The Pros And Cons Of Standardized Testing In Public Schools

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Standardized Testing Do you like being bombarded with the stress of having to take so many tests? In 1845 the US brought standardized testing in the subjects spelling, geography, and math into public schools (Standardized Testing 1). Standardized tests were made to swiftly assess students abilities (Standardized Testing 1). The No Child Left Behind Act in 2002 mandated testing in all 50 states. In the article, “Standardized Tests,” it states that “US students slipped from 18th in the world in math in 2000 to 31st place in 2009, with a similar decline in science and no change in reading” (Use of Standardized Tests 5). Blame of the decline in rates are on poverty levels, teacher quality, tenure policies, and increasingly on the pervasive use…show more content…
Standardized tests compare students in different states, districts, and schools. The comparisons lead to “unhealthy competition among the schools” (Pros and Cons 2). In the article, “Pros and Cons of Standardized Testing,” it is stated that “Federal funds are given only to those that perform well” (2). This makes the pressures in schools very high and makes the schools evaluate the performance of the teachers and students constantly. “Low scores can prevent a student from progressing to the next grade level or lead to teacher firings and school closures, while high scores ensure continued federal and local funding and are used to reward teachers and administrators with bonus payments” (Use of Standardized Tests 5). Standardized tests give parents a good idea of how well their students are doing and learning. It also leads to exaggerated reports of success. In Jonathan Pollard’s article he says “Consider this passage taken directly from Kohn’s book:” Then it states how when a test is first administered and scores are low, headlines are bad. Then in a few years the scores go up and the headlines are good. Finally, the scores level off or they substitute a new test and the scores drop. Causing the headlines to be bad again. Kohn then states that “This is not due to a change in the competency of teachers, or level of instruction. This is simply the process of students and teachers acclimating to the tests” (Pollard 4).…show more content…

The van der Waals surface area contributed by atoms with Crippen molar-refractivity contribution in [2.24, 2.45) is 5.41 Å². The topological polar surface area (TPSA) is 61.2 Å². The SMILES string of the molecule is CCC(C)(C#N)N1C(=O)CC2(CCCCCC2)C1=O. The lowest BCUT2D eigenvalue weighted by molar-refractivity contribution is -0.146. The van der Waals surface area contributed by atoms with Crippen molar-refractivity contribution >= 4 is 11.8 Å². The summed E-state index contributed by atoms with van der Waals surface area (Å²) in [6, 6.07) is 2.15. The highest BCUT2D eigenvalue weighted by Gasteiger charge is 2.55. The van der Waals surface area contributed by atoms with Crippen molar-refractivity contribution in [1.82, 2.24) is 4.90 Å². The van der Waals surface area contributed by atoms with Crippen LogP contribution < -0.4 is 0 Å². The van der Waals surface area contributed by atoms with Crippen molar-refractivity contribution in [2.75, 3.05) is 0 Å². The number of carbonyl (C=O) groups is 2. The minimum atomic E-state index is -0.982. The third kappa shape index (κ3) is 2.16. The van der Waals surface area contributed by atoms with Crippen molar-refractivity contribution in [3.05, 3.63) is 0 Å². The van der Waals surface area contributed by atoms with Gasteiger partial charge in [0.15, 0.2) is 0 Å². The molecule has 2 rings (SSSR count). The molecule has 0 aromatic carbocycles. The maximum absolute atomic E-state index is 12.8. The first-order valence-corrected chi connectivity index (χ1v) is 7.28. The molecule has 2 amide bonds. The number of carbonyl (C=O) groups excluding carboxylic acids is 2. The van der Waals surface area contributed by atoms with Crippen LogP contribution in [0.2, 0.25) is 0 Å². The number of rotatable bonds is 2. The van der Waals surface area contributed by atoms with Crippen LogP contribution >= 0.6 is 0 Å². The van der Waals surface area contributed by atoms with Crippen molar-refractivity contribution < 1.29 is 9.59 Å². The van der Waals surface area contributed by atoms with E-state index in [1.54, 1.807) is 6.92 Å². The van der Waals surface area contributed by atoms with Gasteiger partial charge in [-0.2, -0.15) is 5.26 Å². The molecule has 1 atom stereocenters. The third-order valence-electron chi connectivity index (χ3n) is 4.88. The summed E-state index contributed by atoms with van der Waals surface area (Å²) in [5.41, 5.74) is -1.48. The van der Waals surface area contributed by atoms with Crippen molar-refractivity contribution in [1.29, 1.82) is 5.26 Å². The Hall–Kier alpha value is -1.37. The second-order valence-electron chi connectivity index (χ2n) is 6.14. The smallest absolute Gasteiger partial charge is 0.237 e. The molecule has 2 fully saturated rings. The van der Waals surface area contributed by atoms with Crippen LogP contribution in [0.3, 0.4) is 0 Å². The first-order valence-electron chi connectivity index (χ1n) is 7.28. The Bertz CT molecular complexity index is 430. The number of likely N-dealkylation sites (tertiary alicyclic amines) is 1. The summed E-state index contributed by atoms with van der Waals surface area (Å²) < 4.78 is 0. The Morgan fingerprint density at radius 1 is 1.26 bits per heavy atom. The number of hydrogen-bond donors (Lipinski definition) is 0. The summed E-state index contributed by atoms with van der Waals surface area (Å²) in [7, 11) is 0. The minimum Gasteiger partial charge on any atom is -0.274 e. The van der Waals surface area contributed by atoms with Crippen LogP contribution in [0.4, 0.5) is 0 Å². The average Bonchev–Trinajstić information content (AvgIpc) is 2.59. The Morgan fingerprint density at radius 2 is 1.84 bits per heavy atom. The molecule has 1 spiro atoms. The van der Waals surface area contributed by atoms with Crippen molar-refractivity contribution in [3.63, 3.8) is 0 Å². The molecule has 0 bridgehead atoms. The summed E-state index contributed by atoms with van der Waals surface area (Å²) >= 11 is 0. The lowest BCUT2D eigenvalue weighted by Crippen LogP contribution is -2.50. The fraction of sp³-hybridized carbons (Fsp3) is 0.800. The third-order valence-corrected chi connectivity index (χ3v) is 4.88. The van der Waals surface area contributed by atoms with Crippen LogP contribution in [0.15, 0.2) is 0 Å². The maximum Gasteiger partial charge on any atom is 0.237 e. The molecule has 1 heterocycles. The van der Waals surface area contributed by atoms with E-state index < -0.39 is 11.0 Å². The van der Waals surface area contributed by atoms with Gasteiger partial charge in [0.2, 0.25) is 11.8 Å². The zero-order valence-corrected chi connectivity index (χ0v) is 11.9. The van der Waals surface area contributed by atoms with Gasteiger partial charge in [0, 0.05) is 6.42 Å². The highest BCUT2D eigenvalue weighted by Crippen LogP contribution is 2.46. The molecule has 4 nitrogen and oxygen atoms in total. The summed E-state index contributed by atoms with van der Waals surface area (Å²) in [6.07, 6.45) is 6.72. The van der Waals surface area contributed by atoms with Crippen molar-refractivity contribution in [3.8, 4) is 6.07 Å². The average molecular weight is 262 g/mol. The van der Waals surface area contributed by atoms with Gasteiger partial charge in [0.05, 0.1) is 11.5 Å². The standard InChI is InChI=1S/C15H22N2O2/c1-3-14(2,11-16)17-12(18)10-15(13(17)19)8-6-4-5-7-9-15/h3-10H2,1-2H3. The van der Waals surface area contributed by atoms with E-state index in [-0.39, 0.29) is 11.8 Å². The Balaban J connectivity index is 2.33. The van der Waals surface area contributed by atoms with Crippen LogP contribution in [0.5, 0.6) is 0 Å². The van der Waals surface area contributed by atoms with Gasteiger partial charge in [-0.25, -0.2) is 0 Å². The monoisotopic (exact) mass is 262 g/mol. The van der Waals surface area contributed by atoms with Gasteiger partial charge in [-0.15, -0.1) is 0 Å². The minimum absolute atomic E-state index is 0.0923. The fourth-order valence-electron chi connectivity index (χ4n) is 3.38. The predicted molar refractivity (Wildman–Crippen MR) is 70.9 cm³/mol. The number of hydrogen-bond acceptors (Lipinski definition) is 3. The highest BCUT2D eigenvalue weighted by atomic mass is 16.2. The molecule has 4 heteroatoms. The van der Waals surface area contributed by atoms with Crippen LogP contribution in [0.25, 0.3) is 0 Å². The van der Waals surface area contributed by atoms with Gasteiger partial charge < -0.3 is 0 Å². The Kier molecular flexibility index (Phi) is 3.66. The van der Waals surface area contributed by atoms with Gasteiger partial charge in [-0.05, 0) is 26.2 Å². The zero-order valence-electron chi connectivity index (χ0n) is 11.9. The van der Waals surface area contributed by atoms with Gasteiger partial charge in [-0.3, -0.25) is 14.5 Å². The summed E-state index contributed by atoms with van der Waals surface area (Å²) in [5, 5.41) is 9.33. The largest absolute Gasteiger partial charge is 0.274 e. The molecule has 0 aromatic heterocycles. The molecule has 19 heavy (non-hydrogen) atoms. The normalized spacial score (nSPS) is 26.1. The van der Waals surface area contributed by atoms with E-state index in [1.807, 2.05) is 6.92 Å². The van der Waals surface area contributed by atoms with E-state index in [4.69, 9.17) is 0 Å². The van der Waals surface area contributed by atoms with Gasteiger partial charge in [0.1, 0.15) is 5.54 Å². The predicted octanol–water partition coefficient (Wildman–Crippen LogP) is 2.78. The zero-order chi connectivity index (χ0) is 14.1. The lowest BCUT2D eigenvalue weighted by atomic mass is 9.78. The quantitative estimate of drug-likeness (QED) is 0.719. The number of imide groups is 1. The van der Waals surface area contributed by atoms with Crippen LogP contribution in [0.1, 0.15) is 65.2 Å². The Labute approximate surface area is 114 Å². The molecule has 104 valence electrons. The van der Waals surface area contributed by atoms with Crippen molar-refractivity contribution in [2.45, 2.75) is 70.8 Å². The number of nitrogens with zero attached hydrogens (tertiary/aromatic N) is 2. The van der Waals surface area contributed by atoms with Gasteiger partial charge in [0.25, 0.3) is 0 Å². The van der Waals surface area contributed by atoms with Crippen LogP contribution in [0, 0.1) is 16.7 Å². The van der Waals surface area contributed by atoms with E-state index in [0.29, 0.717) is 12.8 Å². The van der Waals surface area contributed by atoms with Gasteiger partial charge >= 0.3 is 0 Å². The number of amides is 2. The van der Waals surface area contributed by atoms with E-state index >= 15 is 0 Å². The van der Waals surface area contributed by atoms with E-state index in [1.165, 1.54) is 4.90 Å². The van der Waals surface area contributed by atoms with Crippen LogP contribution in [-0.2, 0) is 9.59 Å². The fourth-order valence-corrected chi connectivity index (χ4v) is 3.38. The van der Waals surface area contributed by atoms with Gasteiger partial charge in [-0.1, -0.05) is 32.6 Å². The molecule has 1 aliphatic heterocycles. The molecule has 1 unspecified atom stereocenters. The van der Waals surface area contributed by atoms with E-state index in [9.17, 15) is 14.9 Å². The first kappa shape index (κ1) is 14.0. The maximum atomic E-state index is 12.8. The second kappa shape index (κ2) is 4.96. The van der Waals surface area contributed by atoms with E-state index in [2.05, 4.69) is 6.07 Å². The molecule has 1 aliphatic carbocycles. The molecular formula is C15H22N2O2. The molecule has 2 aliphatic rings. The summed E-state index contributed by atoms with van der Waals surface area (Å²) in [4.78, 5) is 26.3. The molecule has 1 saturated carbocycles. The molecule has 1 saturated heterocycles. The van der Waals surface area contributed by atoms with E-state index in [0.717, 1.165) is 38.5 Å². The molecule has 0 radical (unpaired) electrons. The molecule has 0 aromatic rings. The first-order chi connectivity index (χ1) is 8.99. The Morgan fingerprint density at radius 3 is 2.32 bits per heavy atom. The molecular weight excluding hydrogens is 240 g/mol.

Standardized tests do not cover all the things students need to know. They also do more harm than good to students, teachers, school systems, and to states. Over a million dollars every year could be spent on more for classrooms and schools and it could help the funding issues most schools face. The stress levels and “drill like” teaching would lower and teachers could focus on teaching in more creative and outgoing ways. Also teaching things that will help students outside of the classroom. Schools could also stop relying on the students scores for federal funding, keeping jobs, or the school. Schools will take chances and teachers will try new ways of teaching using their students personal learning styles, not the needed curriculum for the
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